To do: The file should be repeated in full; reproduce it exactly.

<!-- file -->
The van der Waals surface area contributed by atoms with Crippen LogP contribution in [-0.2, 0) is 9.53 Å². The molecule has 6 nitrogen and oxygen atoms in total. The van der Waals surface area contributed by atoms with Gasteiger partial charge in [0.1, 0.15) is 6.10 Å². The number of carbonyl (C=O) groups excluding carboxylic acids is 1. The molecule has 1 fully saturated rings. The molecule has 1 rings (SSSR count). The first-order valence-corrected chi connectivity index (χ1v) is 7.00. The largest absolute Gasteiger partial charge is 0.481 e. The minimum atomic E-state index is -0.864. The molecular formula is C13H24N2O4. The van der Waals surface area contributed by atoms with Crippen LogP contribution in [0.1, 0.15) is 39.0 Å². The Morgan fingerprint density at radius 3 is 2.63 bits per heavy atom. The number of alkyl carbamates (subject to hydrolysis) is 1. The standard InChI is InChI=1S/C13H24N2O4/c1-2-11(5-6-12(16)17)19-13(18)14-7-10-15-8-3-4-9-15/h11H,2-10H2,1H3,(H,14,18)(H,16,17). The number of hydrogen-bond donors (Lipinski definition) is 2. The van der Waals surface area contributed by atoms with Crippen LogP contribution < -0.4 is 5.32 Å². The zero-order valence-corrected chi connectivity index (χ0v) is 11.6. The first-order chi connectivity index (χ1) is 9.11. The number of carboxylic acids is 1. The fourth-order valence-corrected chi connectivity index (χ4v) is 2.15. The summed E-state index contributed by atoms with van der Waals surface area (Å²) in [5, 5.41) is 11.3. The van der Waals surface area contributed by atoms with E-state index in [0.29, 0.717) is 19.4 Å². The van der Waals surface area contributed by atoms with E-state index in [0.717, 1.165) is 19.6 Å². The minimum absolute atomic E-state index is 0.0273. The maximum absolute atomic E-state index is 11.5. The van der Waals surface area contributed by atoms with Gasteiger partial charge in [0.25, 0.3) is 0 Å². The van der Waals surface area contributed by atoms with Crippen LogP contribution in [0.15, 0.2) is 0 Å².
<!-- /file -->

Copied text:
The van der Waals surface area contributed by atoms with Crippen LogP contribution in [-0.2, 0) is 9.53 Å². The molecule has 6 nitrogen and oxygen atoms in total. The van der Waals surface area contributed by atoms with Gasteiger partial charge in [0.1, 0.15) is 6.10 Å². The number of carbonyl (C=O) groups excluding carboxylic acids is 1. The molecule has 1 fully saturated rings. The molecule has 1 rings (SSSR count). The first-order valence-corrected chi connectivity index (χ1v) is 7.00. The largest absolute Gasteiger partial charge is 0.481 e. The minimum atomic E-state index is -0.864. The molecular formula is C13H24N2O4. The van der Waals surface area contributed by atoms with Crippen LogP contribution in [0.1, 0.15) is 39.0 Å². The Morgan fingerprint density at radius 3 is 2.63 bits per heavy atom. The number of alkyl carbamates (subject to hydrolysis) is 1. The standard InChI is InChI=1S/C13H24N2O4/c1-2-11(5-6-12(16)17)19-13(18)14-7-10-15-8-3-4-9-15/h11H,2-10H2,1H3,(H,14,18)(H,16,17). The number of hydrogen-bond donors (Lipinski definition) is 2. The van der Waals surface area contributed by atoms with Crippen LogP contribution < -0.4 is 5.32 Å². The zero-order valence-corrected chi connectivity index (χ0v) is 11.6. The first-order chi connectivity index (χ1) is 9.11. The number of carboxylic acids is 1. The fourth-order valence-corrected chi connectivity index (χ4v) is 2.15. The summed E-state index contributed by atoms with van der Waals surface area (Å²) in [5, 5.41) is 11.3. The van der Waals surface area contributed by atoms with E-state index in [0.29, 0.717) is 19.4 Å². The van der Waals surface area contributed by atoms with E-state index in [0.717, 1.165) is 19.6 Å². The minimum absolute atomic E-state index is 0.0273. The maximum absolute atomic E-state index is 11.5. The van der Waals surface area contributed by atoms with Gasteiger partial charge in [0.25, 0.3) is 0 Å². The van der Waals surface area contributed by atoms with Crippen LogP contribution in [0.15, 0.2) is 0 Å².